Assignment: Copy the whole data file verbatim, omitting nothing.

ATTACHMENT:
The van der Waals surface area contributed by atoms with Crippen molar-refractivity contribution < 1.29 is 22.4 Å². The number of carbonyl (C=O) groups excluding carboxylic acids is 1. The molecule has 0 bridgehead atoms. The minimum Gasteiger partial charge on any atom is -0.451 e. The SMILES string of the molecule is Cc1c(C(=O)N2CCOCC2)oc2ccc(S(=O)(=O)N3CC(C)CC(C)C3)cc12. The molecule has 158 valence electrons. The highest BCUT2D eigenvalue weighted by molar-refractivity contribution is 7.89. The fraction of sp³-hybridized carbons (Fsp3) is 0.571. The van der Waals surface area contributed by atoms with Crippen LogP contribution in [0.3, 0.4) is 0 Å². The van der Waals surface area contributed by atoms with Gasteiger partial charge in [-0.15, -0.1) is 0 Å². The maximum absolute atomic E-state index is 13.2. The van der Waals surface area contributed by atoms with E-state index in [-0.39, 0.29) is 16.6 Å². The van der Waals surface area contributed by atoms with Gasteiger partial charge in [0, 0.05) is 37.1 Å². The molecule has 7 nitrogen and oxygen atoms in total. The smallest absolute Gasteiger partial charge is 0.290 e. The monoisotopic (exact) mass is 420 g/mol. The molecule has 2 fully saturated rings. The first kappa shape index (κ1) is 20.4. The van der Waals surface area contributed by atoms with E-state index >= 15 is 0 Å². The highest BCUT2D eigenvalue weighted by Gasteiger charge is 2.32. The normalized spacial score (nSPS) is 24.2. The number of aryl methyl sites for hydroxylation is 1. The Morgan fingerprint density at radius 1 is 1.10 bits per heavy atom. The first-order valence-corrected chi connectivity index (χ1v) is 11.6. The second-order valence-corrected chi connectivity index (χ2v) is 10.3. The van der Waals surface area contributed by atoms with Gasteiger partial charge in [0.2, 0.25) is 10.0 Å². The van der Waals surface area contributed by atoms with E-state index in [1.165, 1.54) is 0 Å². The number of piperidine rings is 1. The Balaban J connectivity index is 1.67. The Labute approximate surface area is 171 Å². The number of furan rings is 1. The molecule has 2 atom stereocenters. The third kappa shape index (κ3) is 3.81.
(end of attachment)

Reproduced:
The van der Waals surface area contributed by atoms with Crippen molar-refractivity contribution < 1.29 is 22.4 Å². The number of carbonyl (C=O) groups excluding carboxylic acids is 1. The molecule has 0 bridgehead atoms. The minimum Gasteiger partial charge on any atom is -0.451 e. The SMILES string of the molecule is Cc1c(C(=O)N2CCOCC2)oc2ccc(S(=O)(=O)N3CC(C)CC(C)C3)cc12. The molecule has 158 valence electrons. The highest BCUT2D eigenvalue weighted by molar-refractivity contribution is 7.89. The fraction of sp³-hybridized carbons (Fsp3) is 0.571. The van der Waals surface area contributed by atoms with Crippen LogP contribution in [0.3, 0.4) is 0 Å². The van der Waals surface area contributed by atoms with Gasteiger partial charge in [-0.15, -0.1) is 0 Å². The maximum absolute atomic E-state index is 13.2. The van der Waals surface area contributed by atoms with E-state index in [-0.39, 0.29) is 16.6 Å². The van der Waals surface area contributed by atoms with Gasteiger partial charge in [0, 0.05) is 37.1 Å². The molecule has 7 nitrogen and oxygen atoms in total. The smallest absolute Gasteiger partial charge is 0.290 e. The monoisotopic (exact) mass is 420 g/mol. The molecule has 2 fully saturated rings. The first kappa shape index (κ1) is 20.4. The van der Waals surface area contributed by atoms with E-state index >= 15 is 0 Å². The highest BCUT2D eigenvalue weighted by Gasteiger charge is 2.32. The normalized spacial score (nSPS) is 24.2. The number of aryl methyl sites for hydroxylation is 1. The Morgan fingerprint density at radius 1 is 1.10 bits per heavy atom. The first-order valence-corrected chi connectivity index (χ1v) is 11.6. The second-order valence-corrected chi connectivity index (χ2v) is 10.3. The van der Waals surface area contributed by atoms with Gasteiger partial charge in [0.2, 0.25) is 10.0 Å². The van der Waals surface area contributed by atoms with E-state index in [1.165, 1.54) is 0 Å². The number of piperidine rings is 1. The Balaban J connectivity index is 1.67. The Labute approximate surface area is 171 Å². The number of furan rings is 1. The molecule has 2 atom stereocenters. The third kappa shape index (κ3) is 3.81.